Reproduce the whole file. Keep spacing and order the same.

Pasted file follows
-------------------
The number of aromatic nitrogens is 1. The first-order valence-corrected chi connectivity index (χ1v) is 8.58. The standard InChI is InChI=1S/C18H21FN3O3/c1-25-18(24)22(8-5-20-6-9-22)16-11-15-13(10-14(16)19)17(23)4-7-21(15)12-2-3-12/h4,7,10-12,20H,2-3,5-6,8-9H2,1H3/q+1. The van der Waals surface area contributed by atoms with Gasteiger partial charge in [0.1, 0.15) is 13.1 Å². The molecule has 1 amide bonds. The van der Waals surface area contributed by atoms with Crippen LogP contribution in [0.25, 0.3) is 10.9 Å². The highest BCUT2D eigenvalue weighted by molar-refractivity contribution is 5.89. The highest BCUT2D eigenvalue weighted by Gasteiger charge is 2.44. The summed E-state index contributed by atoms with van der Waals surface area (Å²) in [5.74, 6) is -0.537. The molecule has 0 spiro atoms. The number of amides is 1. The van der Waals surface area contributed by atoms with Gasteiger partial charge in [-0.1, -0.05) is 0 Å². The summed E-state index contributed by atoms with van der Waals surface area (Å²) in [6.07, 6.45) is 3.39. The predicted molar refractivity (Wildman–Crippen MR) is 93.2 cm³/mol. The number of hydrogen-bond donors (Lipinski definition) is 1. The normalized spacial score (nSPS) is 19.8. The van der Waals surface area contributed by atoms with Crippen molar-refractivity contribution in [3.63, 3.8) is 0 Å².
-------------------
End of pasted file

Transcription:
The number of aromatic nitrogens is 1. The first-order valence-corrected chi connectivity index (χ1v) is 8.58. The standard InChI is InChI=1S/C18H21FN3O3/c1-25-18(24)22(8-5-20-6-9-22)16-11-15-13(10-14(16)19)17(23)4-7-21(15)12-2-3-12/h4,7,10-12,20H,2-3,5-6,8-9H2,1H3/q+1. The van der Waals surface area contributed by atoms with Gasteiger partial charge in [0.1, 0.15) is 13.1 Å². The molecule has 1 amide bonds. The van der Waals surface area contributed by atoms with Crippen LogP contribution in [0.25, 0.3) is 10.9 Å². The highest BCUT2D eigenvalue weighted by molar-refractivity contribution is 5.89. The highest BCUT2D eigenvalue weighted by Gasteiger charge is 2.44. The summed E-state index contributed by atoms with van der Waals surface area (Å²) in [5.74, 6) is -0.537. The molecule has 0 spiro atoms. The number of amides is 1. The van der Waals surface area contributed by atoms with Gasteiger partial charge in [-0.1, -0.05) is 0 Å². The summed E-state index contributed by atoms with van der Waals surface area (Å²) in [6.07, 6.45) is 3.39. The predicted molar refractivity (Wildman–Crippen MR) is 93.2 cm³/mol. The number of hydrogen-bond donors (Lipinski definition) is 1. The normalized spacial score (nSPS) is 19.8. The van der Waals surface area contributed by atoms with Crippen molar-refractivity contribution in [3.63, 3.8) is 0 Å².